No holds barred for director Jackie Johnson’s final production at UH Hilo

News Editor Nick Carrion
Photographer Elizabeth Lough

EVITA closeup

Stone-faced pallbearers solemnly march into sight. On either side, the crowd weeps and waves candles. A few feet away, Jackie Johnson watches with a concentrated gaze and a slight smile of satisfaction. For while the funeral may be the opening scene to UH Hilo’s performance of “Evita,” the life they are gathered to celebrate is her own.

Jackie Pualani Johnson has been a fixture of the UH Hilo Performing Arts program, and the college as a whole, for almost 40 years. The matriarch of the Vulcan theater community, she has taught classes as well as directed stage productions at the UH Hilo’s Performing Arts Center. This spring, the Performing Arts Center will host her directorial finale, the musical “Evita.” And with a cast of 58, a dance ensemble, and full orchestra, “Evita” promises that Johnson will go out on a high note.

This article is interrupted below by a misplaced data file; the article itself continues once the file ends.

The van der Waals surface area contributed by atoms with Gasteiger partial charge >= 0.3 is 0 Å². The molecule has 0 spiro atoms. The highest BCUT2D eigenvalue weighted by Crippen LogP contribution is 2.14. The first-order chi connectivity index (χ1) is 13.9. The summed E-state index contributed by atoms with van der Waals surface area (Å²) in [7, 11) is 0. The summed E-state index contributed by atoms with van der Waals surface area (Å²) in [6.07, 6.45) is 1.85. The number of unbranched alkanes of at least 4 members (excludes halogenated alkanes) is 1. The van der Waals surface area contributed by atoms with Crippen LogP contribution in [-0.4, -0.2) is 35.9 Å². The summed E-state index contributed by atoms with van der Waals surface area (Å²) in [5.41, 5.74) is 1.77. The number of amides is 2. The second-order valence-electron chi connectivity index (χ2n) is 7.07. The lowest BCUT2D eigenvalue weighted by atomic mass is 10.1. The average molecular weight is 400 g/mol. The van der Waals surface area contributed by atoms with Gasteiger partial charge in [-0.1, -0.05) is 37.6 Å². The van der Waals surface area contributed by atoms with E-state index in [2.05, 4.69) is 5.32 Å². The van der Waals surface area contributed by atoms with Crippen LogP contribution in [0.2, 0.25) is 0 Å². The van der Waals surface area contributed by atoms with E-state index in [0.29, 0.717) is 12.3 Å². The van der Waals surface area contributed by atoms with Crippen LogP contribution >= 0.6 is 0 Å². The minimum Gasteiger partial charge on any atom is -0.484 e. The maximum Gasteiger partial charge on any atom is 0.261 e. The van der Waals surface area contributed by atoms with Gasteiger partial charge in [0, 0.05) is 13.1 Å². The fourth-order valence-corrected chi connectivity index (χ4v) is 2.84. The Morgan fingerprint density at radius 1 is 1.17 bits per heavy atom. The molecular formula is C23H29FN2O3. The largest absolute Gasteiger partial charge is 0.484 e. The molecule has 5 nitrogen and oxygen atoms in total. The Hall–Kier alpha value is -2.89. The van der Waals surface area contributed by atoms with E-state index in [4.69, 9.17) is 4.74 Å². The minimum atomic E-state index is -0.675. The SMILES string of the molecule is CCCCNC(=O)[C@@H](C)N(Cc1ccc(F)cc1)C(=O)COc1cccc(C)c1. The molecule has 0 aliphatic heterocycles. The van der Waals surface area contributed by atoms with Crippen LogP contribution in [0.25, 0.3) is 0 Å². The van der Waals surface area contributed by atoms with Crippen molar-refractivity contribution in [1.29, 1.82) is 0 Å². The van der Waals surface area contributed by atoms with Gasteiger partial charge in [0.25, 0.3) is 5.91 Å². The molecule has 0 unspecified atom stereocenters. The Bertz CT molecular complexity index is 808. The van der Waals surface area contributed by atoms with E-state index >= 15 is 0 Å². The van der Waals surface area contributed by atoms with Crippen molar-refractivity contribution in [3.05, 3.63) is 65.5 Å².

But staging a Broadway musical in a college theater is no easy task, and Johnson is the first to admit that this will be an ambitious undertaking.

EVITA Cast members in military garb

“This is one of the bigger ones,” she says. “There have been a few throughout the years that have been close to this size, but this one tilts the scale a little bit.The orchestra is one of the biggest ones that we’ve had. And it has to be, because the score is so complex.”

So how does one attempt the grandest production UH Hilo has seen in years? Not without a little help. Student Erin McClure, the stage manager for “Evita,” describes a little of what her job entails in ensuring that everything runs smoothly. When asked what it is that she does, she immediately replies, “Everything.”